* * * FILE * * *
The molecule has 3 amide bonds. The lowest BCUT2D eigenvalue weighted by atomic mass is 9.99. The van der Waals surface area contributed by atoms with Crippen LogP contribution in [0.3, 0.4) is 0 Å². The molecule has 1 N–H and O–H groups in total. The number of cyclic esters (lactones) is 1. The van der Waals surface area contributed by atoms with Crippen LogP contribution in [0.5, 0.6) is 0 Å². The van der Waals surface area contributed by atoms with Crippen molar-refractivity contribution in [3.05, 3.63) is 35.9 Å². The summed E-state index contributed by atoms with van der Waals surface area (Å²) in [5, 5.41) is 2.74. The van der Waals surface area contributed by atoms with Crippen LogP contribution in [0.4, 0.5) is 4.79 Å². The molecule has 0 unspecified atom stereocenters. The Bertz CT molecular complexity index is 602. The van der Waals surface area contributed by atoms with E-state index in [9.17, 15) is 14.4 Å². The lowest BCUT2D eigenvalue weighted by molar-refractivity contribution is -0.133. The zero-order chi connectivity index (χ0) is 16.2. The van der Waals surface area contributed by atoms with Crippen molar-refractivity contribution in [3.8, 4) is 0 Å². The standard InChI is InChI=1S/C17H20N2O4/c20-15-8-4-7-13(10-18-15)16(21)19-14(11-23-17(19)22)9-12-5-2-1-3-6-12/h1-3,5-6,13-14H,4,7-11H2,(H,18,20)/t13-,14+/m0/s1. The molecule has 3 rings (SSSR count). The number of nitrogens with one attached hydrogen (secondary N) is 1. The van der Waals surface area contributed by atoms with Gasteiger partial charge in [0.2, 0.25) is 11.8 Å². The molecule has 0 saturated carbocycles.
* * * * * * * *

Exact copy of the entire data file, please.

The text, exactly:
The molecule has 3 amide bonds. The lowest BCUT2D eigenvalue weighted by atomic mass is 9.99. The van der Waals surface area contributed by atoms with Crippen LogP contribution in [0.3, 0.4) is 0 Å². The molecule has 1 N–H and O–H groups in total. The number of cyclic esters (lactones) is 1. The van der Waals surface area contributed by atoms with Crippen LogP contribution in [0.5, 0.6) is 0 Å². The van der Waals surface area contributed by atoms with Crippen molar-refractivity contribution in [3.05, 3.63) is 35.9 Å². The summed E-state index contributed by atoms with van der Waals surface area (Å²) in [5, 5.41) is 2.74. The van der Waals surface area contributed by atoms with Crippen LogP contribution in [0.4, 0.5) is 4.79 Å². The molecule has 0 unspecified atom stereocenters. The Bertz CT molecular complexity index is 602. The van der Waals surface area contributed by atoms with E-state index in [9.17, 15) is 14.4 Å². The lowest BCUT2D eigenvalue weighted by molar-refractivity contribution is -0.133. The zero-order chi connectivity index (χ0) is 16.2. The van der Waals surface area contributed by atoms with Crippen molar-refractivity contribution in [3.8, 4) is 0 Å². The standard InChI is InChI=1S/C17H20N2O4/c20-15-8-4-7-13(10-18-15)16(21)19-14(11-23-17(19)22)9-12-5-2-1-3-6-12/h1-3,5-6,13-14H,4,7-11H2,(H,18,20)/t13-,14+/m0/s1. The molecule has 3 rings (SSSR count). The number of nitrogens with one attached hydrogen (secondary N) is 1. The van der Waals surface area contributed by atoms with Gasteiger partial charge in [0.2, 0.25) is 11.8 Å². The molecule has 0 saturated carbocycles.